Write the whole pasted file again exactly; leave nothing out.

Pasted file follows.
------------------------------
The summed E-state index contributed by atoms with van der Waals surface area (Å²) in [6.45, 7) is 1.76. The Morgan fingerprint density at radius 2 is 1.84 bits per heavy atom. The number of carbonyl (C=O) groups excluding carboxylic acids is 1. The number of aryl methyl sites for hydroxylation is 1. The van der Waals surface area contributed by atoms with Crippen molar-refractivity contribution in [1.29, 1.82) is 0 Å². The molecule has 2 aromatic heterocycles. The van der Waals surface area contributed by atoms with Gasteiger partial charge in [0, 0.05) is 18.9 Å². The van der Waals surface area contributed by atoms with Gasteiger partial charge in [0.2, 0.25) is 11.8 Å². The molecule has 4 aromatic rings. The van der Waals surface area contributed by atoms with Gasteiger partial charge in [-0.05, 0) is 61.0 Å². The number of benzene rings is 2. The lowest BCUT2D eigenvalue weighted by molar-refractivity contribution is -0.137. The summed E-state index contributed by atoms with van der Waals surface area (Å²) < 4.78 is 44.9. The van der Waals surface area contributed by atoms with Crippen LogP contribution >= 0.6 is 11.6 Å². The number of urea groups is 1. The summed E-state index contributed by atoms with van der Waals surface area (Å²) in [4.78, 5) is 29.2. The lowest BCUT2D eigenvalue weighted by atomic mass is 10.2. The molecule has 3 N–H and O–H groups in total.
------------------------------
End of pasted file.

The summed E-state index contributed by atoms with van der Waals surface area (Å²) in [6.45, 7) is 1.76. The Morgan fingerprint density at radius 2 is 1.84 bits per heavy atom. The number of carbonyl (C=O) groups excluding carboxylic acids is 1. The number of aryl methyl sites for hydroxylation is 1. The van der Waals surface area contributed by atoms with Crippen molar-refractivity contribution in [1.29, 1.82) is 0 Å². The molecule has 2 aromatic heterocycles. The van der Waals surface area contributed by atoms with Gasteiger partial charge in [0, 0.05) is 18.9 Å². The van der Waals surface area contributed by atoms with Gasteiger partial charge in [0.2, 0.25) is 11.8 Å². The molecule has 4 aromatic rings. The van der Waals surface area contributed by atoms with Gasteiger partial charge in [-0.05, 0) is 61.0 Å². The number of benzene rings is 2. The lowest BCUT2D eigenvalue weighted by molar-refractivity contribution is -0.137. The summed E-state index contributed by atoms with van der Waals surface area (Å²) < 4.78 is 44.9. The van der Waals surface area contributed by atoms with Crippen LogP contribution >= 0.6 is 11.6 Å². The number of urea groups is 1. The summed E-state index contributed by atoms with van der Waals surface area (Å²) in [4.78, 5) is 29.2. The lowest BCUT2D eigenvalue weighted by atomic mass is 10.2. The molecule has 3 N–H and O–H groups in total.